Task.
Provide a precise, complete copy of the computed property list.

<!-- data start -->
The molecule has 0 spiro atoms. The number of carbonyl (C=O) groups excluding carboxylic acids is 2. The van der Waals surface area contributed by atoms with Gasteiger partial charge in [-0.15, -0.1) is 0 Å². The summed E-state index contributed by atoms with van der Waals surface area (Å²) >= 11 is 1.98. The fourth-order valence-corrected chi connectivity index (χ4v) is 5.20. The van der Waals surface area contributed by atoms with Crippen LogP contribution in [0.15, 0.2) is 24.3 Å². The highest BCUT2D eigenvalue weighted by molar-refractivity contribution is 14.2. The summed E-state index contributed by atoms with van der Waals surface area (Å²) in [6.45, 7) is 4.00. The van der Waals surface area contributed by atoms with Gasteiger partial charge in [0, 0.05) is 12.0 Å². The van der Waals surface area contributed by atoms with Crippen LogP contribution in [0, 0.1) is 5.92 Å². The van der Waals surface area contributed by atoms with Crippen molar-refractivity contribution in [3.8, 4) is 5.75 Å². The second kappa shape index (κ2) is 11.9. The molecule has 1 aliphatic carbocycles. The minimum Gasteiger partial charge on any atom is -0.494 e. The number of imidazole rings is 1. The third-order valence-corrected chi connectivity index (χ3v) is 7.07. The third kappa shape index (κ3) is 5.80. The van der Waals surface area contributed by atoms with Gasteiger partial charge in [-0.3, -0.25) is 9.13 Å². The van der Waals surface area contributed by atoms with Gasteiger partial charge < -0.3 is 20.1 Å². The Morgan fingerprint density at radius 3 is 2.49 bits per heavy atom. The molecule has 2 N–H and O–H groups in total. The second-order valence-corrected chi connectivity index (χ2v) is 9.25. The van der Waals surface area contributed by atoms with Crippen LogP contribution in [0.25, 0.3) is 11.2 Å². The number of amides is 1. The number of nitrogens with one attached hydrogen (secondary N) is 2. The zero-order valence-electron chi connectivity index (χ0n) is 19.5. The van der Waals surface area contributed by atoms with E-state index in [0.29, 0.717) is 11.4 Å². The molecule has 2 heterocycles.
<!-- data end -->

The molecule has 0 spiro atoms. The number of carbonyl (C=O) groups excluding carboxylic acids is 2. The van der Waals surface area contributed by atoms with Gasteiger partial charge in [-0.15, -0.1) is 0 Å². The summed E-state index contributed by atoms with van der Waals surface area (Å²) >= 11 is 1.98. The fourth-order valence-corrected chi connectivity index (χ4v) is 5.20. The van der Waals surface area contributed by atoms with Crippen LogP contribution in [0.15, 0.2) is 24.3 Å². The highest BCUT2D eigenvalue weighted by molar-refractivity contribution is 14.2. The summed E-state index contributed by atoms with van der Waals surface area (Å²) in [6.45, 7) is 4.00. The van der Waals surface area contributed by atoms with Gasteiger partial charge in [0, 0.05) is 12.0 Å². The van der Waals surface area contributed by atoms with Crippen LogP contribution in [0, 0.1) is 5.92 Å². The van der Waals surface area contributed by atoms with Crippen molar-refractivity contribution in [3.8, 4) is 5.75 Å². The second kappa shape index (κ2) is 11.9. The molecule has 1 aliphatic carbocycles. The minimum Gasteiger partial charge on any atom is -0.494 e. The number of imidazole rings is 1. The third-order valence-corrected chi connectivity index (χ3v) is 7.07. The third kappa shape index (κ3) is 5.80. The van der Waals surface area contributed by atoms with Gasteiger partial charge in [-0.3, -0.25) is 9.13 Å². The van der Waals surface area contributed by atoms with Gasteiger partial charge < -0.3 is 20.1 Å². The Morgan fingerprint density at radius 3 is 2.49 bits per heavy atom. The molecule has 2 N–H and O–H groups in total. The second-order valence-corrected chi connectivity index (χ2v) is 9.25. The van der Waals surface area contributed by atoms with Crippen LogP contribution in [0.25, 0.3) is 11.2 Å². The number of amides is 1. The number of nitrogens with one attached hydrogen (secondary N) is 2. The zero-order valence-electron chi connectivity index (χ0n) is 19.5. The van der Waals surface area contributed by atoms with E-state index in [0.29, 0.717) is 11.4 Å². The molecule has 2 heterocycles.